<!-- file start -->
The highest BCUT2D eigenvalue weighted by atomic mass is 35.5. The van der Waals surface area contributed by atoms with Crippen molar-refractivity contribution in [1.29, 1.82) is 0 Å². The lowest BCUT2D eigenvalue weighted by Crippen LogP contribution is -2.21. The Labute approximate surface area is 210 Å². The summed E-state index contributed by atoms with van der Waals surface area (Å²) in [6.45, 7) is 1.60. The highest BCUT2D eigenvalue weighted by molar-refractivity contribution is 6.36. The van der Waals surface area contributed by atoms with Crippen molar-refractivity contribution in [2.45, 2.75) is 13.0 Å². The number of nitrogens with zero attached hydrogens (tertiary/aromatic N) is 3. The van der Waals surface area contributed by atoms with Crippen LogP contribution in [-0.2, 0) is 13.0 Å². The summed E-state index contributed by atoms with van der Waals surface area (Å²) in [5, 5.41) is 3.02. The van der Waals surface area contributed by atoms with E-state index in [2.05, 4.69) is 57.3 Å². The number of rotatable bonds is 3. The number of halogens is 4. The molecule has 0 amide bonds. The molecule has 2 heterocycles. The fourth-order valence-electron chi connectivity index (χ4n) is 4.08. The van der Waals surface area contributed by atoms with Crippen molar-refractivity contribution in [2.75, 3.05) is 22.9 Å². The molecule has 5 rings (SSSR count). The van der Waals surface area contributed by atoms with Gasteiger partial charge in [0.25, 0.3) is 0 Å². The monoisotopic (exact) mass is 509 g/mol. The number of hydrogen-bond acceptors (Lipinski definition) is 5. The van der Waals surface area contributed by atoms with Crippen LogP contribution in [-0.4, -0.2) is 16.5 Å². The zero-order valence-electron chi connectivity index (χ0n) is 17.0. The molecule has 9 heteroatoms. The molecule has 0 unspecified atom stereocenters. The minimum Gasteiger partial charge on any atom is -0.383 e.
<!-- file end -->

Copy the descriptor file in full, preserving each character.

The highest BCUT2D eigenvalue weighted by atomic mass is 35.5. The van der Waals surface area contributed by atoms with Crippen molar-refractivity contribution in [1.29, 1.82) is 0 Å². The lowest BCUT2D eigenvalue weighted by Crippen LogP contribution is -2.21. The Labute approximate surface area is 210 Å². The summed E-state index contributed by atoms with van der Waals surface area (Å²) in [6.45, 7) is 1.60. The highest BCUT2D eigenvalue weighted by molar-refractivity contribution is 6.36. The van der Waals surface area contributed by atoms with Crippen molar-refractivity contribution in [2.45, 2.75) is 13.0 Å². The number of nitrogens with zero attached hydrogens (tertiary/aromatic N) is 3. The van der Waals surface area contributed by atoms with Crippen LogP contribution in [-0.2, 0) is 13.0 Å². The summed E-state index contributed by atoms with van der Waals surface area (Å²) in [5, 5.41) is 3.02. The van der Waals surface area contributed by atoms with E-state index in [2.05, 4.69) is 57.3 Å². The number of rotatable bonds is 3. The number of halogens is 4. The molecule has 0 amide bonds. The molecule has 2 heterocycles. The fourth-order valence-electron chi connectivity index (χ4n) is 4.08. The van der Waals surface area contributed by atoms with Crippen molar-refractivity contribution in [2.75, 3.05) is 22.9 Å². The molecule has 5 rings (SSSR count). The van der Waals surface area contributed by atoms with Gasteiger partial charge in [0.25, 0.3) is 0 Å². The monoisotopic (exact) mass is 509 g/mol. The number of hydrogen-bond acceptors (Lipinski definition) is 5. The van der Waals surface area contributed by atoms with Crippen LogP contribution in [-0.4, -0.2) is 16.5 Å². The zero-order valence-electron chi connectivity index (χ0n) is 17.0. The molecule has 9 heteroatoms. The molecule has 0 unspecified atom stereocenters. The minimum Gasteiger partial charge on any atom is -0.383 e.